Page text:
The Harder Pill to Swallow

In response to my post on equality vs. evolutionary psychology, Mom Loves Me More: Why Violence and Not Marriage Proliferate in Harlem, my brother wrote me an interesting email:

"My younger brother wrote: 'Are we dealing with truth, regardless of the effect on stubborn notions of equality? Evolution is a scientific theory,not a moral judgement.'

Anything of value: say love, art, community, family, is built not onflickering truth, but on enduring belief."

Is understanding of value? And if so, what are the bases of our enduring beliefs? Could evolutionary psychology play a role in our belief in family, the notion of love? I think it does.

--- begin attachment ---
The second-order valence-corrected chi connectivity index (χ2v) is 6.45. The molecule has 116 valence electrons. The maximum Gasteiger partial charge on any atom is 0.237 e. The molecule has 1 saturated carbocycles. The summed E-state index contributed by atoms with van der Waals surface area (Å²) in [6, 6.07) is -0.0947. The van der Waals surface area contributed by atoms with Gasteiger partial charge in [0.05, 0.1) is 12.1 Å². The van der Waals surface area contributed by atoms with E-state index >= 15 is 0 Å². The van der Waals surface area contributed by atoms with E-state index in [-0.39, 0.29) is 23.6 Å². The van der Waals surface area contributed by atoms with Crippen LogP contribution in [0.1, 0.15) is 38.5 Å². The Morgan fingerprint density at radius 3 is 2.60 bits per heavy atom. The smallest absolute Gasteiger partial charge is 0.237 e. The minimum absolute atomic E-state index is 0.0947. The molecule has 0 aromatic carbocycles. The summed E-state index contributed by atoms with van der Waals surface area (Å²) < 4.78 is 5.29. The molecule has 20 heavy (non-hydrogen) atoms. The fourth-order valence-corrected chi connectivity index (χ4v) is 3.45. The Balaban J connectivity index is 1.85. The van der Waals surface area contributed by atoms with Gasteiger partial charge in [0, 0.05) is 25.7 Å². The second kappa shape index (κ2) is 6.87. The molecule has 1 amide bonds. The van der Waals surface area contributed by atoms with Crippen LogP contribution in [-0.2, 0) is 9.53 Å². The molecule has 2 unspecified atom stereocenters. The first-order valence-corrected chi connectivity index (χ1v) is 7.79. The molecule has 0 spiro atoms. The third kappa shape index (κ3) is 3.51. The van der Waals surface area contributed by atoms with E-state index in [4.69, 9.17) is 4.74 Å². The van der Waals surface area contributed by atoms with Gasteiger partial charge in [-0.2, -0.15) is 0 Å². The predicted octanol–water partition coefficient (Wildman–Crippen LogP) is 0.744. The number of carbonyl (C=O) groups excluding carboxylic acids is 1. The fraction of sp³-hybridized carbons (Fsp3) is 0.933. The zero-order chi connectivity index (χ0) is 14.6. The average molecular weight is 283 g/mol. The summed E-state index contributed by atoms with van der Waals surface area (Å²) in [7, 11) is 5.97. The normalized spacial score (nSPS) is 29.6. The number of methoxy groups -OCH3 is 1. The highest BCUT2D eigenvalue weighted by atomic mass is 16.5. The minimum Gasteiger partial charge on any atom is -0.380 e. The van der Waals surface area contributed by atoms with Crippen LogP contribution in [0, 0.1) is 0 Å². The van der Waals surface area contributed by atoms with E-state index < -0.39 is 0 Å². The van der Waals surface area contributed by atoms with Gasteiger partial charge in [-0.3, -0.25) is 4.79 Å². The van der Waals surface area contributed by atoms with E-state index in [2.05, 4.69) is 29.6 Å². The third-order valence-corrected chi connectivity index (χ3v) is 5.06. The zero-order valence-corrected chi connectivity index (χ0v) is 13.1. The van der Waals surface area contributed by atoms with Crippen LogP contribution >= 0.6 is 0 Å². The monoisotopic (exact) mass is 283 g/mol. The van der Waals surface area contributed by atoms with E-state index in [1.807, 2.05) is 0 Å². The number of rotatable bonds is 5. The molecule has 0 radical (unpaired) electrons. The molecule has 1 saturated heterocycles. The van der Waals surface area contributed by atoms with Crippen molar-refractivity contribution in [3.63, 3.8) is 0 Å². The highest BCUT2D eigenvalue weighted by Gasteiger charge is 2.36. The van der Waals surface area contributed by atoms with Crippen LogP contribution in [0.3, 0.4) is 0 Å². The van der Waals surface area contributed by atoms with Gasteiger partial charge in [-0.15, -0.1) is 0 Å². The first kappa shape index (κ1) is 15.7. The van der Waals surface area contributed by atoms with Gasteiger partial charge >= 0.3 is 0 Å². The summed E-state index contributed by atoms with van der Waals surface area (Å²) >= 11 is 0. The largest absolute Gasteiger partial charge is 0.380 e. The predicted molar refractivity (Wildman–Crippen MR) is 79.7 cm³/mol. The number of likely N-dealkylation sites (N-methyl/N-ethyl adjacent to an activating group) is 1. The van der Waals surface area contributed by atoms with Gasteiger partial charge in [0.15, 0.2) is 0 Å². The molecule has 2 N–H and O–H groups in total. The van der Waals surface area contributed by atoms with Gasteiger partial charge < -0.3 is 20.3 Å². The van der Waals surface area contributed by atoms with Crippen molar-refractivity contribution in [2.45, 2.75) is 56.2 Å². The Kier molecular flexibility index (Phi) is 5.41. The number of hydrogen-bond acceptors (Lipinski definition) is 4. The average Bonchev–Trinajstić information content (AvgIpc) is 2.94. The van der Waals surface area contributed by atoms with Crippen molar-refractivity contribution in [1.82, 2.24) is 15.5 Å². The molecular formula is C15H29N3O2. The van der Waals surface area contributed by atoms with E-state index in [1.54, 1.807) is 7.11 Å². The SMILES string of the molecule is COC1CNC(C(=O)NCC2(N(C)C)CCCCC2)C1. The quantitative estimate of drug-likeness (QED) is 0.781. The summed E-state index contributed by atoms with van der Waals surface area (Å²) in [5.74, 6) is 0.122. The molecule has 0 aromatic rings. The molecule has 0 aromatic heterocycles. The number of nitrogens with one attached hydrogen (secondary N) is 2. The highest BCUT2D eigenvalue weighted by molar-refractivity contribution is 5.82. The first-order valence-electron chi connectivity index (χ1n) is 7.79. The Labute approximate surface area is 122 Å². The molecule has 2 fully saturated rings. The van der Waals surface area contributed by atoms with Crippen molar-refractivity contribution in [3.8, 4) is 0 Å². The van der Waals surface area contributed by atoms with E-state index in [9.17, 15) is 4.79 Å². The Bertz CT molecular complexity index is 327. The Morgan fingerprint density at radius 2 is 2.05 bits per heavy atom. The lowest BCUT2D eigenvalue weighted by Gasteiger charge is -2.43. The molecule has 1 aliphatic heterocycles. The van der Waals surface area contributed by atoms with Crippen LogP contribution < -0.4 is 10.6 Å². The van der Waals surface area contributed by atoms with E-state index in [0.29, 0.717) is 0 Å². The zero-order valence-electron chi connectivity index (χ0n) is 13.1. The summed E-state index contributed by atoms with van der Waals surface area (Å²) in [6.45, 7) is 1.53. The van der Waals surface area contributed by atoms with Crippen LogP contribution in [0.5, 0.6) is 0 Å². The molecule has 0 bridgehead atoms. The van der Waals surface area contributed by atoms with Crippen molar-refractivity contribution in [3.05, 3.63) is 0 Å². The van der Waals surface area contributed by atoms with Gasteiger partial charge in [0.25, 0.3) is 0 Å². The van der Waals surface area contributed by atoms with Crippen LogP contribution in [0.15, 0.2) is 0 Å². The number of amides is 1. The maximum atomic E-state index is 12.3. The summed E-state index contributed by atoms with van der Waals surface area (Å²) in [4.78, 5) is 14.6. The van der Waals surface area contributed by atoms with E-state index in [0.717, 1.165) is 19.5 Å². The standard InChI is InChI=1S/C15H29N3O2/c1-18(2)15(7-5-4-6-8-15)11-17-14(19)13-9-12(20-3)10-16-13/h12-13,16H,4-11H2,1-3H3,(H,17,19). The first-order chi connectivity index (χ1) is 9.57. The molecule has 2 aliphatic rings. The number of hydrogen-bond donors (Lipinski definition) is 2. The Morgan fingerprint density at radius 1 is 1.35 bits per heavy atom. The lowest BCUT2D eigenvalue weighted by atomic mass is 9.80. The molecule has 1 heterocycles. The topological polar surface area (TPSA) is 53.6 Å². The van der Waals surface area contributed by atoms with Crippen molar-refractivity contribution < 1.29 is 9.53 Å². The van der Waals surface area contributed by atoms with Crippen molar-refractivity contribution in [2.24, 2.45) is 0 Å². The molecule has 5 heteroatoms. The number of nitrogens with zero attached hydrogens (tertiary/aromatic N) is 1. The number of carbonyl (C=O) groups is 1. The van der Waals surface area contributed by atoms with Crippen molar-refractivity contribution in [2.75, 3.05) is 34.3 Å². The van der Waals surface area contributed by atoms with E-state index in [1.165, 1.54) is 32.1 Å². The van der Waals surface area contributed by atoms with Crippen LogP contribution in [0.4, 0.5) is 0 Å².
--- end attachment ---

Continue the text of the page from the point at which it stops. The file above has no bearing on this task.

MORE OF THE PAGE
What fascinated me most about his point is the subtle conflict of belief and truth. Is a belief more valuable or more powerful the harder it is to explain and the less based in truth or provable fact? Does it galvinize its believers more?

Believing the obvious is easy. Investing, pursuing, or commiting to the subtle, the complex, the elusive, or even the farfetched builds a community.

What do you believe in that you can't prove? What about the farfetched? How does that belief affect who you are and who you are with?